NEW YORK (MainStreet) – Most of us are aware that mortgage interest on a personal residence - interest on debt secured by the residence - can be deducted on Schedule A. But did you know that, unlike real estate tax, you can only deduct interest on two properties at a time? 

If you own a personal residence in New Jersey and two separate vacation properties, one in Florida and one in the Pocono Mountains, for example, and all three properties have a mortgage, you can only deduct the mortgage interest on two of the properties.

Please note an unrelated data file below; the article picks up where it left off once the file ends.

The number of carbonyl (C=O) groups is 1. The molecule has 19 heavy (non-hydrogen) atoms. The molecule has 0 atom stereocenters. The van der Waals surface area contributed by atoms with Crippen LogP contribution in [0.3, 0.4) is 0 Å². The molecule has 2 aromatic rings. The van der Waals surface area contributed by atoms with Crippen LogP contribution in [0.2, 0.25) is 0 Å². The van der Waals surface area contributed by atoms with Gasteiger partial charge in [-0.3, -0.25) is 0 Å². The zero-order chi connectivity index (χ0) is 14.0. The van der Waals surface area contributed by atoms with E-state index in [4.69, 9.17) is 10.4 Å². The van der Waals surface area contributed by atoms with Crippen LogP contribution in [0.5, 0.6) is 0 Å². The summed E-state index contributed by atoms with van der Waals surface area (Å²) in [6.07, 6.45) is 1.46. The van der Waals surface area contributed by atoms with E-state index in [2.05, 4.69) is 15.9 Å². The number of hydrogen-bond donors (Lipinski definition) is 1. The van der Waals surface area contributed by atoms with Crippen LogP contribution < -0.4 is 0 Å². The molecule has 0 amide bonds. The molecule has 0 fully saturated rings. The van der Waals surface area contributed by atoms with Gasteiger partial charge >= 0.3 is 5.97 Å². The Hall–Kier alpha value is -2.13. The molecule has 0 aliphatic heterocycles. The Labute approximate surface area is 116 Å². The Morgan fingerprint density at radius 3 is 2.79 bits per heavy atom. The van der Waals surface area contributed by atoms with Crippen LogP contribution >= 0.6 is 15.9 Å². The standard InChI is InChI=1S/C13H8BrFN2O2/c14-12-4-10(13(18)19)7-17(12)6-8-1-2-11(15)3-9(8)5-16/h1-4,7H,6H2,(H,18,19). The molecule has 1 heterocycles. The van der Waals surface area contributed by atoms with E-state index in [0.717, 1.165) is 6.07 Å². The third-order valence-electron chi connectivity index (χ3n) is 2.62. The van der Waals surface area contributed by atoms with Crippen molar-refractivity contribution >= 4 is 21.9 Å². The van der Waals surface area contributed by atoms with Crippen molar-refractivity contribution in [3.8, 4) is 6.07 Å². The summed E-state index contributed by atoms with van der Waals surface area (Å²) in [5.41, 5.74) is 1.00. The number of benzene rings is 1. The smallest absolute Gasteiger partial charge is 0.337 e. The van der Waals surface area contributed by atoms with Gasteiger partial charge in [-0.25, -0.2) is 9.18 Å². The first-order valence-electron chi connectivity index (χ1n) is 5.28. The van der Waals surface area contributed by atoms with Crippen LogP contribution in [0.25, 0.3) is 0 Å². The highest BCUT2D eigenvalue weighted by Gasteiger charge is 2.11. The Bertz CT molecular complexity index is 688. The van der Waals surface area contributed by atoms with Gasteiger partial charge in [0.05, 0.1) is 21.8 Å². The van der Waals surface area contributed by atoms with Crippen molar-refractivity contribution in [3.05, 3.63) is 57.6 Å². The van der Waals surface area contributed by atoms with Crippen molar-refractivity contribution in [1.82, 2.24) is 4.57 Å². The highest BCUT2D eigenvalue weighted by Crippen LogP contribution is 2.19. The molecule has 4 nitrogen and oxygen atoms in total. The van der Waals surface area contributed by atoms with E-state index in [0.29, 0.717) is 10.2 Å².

And did you know that there are two kinds of deductible mortgage interest?

1) Acquisition debt is debt acquired after Oct. 13, 1987 to buy, build or substantially improve the property. A “substantial improvement” is one that adds value to the home, prolongs the home’s useful life, or adapts the home to new uses. You can deduct in full the interest on up to $1 million in acquisition debt ($500,000 if you're married and filing separately).

2) Home equity debt is debt secured by property that is not used to buy, build or substantially improve the property. There is no restriction or limitation on what the money can be used for. You can use home equity borrowings to buy a car, pay for college or a wedding, or to pay down credit card balances. You are only allowed to deduct interest on up to $100,000 of home equity debt ($50,000 if filing separate).

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